Sunday, July 31, 2022

A beautiful wooden horse

     The Art Institute is playing around with its American art wing. Which is nice because, well, when you visit the place as often as I do, everything becomes familiar, and familiarity and wonder are not friends.
     After exiting the Cezanne show — not bad, if you like Cezanne. I enjoyed the painting of his father, but that might have been because he is reading a newspaper — I checked out the American wing, paused to study, yet again, Edward Hopper's "Nighthawks." Then I saw this carousel horse or, as the Art Institute calls it with surprising specificity, this "Middle Row Jumping Horse (Carousel Figure)."
     The row a carved horse occupies on its merry-go-round has unexpected significance: the outer horses are generally the better horses, more finely crafted, as the Metropolitan Museum of Art writes, boasting about its "Outside Row Standing Horse (Carousel Figure)."
     "The animals," the Met explains,"especially those placed on a carousel’s outside row, feature extraordinary attention to detail intended to delight riders young and old." They don't quite spell it out, but the suggestion is since the outer ring of animals is the one easiest for potential patrons to inspect, it was reserved for the craftsmen's best work. And I want to draw attention to that "delight riders young and old." Almost a bit of showman's ballyhoo, a whiff of sawdust and cotton candy, preserved in a bottle and influencing the curator's academic description.    
     Both Chicago and Gotham horses are the work of Philadelphia's Daniel Müller, renown for his realistic horses. The Art Institute scholars also determined the steed is made of basswood and "possibly painted" by Angelo Calsamilia, "who traveled the country to repaint carousel figures in active use."
     That enigmatic detail made me want to follow Calsamilia around 1950s America, in his battered old Chevy, from fair to carnival — this horse was featured in Rock Springs Park, West Virginia from 1924 t0 1970. His oil paints and brushes in the trunk, his lonely wandering life, consulting tattered maps, dealing with the locals, missing his family. I'd read that novel.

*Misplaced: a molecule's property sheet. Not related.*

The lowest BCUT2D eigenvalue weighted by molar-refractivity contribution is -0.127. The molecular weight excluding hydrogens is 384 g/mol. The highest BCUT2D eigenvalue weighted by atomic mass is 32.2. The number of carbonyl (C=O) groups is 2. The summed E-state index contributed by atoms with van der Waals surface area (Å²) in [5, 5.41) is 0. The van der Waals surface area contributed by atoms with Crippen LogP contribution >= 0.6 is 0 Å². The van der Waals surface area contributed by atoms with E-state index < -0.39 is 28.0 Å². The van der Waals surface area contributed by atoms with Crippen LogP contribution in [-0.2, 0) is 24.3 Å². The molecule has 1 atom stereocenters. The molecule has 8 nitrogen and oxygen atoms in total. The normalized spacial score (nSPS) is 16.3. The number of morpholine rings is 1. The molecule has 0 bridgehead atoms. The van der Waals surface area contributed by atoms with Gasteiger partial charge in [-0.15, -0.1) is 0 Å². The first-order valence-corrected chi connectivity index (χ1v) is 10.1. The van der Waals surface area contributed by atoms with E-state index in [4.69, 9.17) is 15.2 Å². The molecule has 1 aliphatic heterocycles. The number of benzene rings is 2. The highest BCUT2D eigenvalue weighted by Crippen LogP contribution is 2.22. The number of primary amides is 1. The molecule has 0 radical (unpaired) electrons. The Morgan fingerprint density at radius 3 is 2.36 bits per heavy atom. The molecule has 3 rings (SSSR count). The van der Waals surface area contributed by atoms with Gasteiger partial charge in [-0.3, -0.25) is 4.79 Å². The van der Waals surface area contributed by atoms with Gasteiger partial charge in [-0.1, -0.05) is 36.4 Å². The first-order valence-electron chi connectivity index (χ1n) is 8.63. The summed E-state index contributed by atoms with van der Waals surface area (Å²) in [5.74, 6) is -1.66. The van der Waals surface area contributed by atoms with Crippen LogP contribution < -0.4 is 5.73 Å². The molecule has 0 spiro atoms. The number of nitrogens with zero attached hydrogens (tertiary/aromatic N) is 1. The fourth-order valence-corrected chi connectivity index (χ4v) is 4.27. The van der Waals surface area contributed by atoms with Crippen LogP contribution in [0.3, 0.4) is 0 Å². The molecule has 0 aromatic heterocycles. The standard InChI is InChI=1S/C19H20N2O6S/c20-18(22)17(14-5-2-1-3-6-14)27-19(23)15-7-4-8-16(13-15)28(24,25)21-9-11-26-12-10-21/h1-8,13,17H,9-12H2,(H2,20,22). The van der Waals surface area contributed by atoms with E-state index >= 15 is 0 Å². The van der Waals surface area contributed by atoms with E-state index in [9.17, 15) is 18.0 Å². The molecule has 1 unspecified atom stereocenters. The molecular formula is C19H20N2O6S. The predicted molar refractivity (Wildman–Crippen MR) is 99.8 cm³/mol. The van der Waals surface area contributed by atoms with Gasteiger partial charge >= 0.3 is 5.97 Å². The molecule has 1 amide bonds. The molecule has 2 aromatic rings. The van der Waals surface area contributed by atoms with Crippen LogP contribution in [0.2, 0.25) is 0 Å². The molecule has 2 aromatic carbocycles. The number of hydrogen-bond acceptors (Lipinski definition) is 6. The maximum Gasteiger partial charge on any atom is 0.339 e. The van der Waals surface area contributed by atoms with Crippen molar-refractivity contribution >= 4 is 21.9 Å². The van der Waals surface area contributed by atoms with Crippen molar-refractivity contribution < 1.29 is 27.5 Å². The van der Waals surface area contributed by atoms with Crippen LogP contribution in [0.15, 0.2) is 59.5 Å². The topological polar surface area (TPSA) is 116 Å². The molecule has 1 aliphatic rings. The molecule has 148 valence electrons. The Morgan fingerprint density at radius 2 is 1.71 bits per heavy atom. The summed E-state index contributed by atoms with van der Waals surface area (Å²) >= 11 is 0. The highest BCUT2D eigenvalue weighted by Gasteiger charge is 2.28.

Regular readers might recall that I have a particular fondness for carousels, the melancholy of merry-go-rounds, and appreciate the Art Institute allowing me to admire this one. Which I'm happy to share to you.
     That's it. No larger point. A beautiful wooden horse on a beautiful summer day to celebrate the end of July.

A reader on Twitter asked to see the entire horse (Photo courtesy of the Art Institute of Chicago)


  1. Thank you for sharing. I am overdo for a visit to the AIC and will be staying down on Randolph for a week soon. The perfect time to go. As a kid we'd drive to Wisconsin for the Barnum & Bailey's circuses, and were obsessed with getting on huge wooden horses on the carousel. In my 20s it was this one in Santa Monica: Great memories. Reading up on this today, looks like "Ringling is back." and there's an original carousel in St. Augustine, a place I've been wanting to visit after one trip there as a kid.

  2. Merry-go-rounds (or carousels, as some folks call them), do have a quality of melancholy about them. They're like the wheel of life, and the wheel of time, and the wheel of the seasons (not gonna go there on the link).

    But they can also be so much fun. Riverview's merry-go-round had holstered pistols on the sides of the horses. A kid could draw one and ""shoot" a laser beam at targets in the center of the ride. If their aim was true, a light would flash, and a bell would ring.

    I only rode on it once. I was eight. Never rode on it again, because I was too old for such kid stuff. But I've never forgotten that one ride. Best ever.

    1. They didn't have lasers when you were a kid! It was just a light beam from a very focused flashlight, hitting an electric eye.

    2. Okay, okay...
      So lasers were still five years away in 1955.
      And not widely used until the 70s and 80s.
      Picky, picky, picky...

  3. You mentioned in passing that the horse was made of carved basswood. That's really lightweight stuff, like the balsawood of your childhood toy glider, and brings to mind something I'd never thought of before: a full-size merry-go-round with two or three rows of horses is going to be seriously heavy, even before the kids and parents get on it, and while a denser wood might still be carve-able and more resistant to wear-and-tear, the resulting horse would weigh a ton. I don't know how much that basswood example weighs, but the designers must have been trying shed excess weight wherever they could.

  4. Who doesn't like Cezanne?
    A long way to go, but a lovely Carousel twirls nightly in the Piazza Della República of Florence, one of my favorite cities. A magical place on a summer night. Go for the ambiance, jazz selections of a brilliant trio -- violin, guitar and bass -- and the greatest abundance of Gelato flavors in the town.


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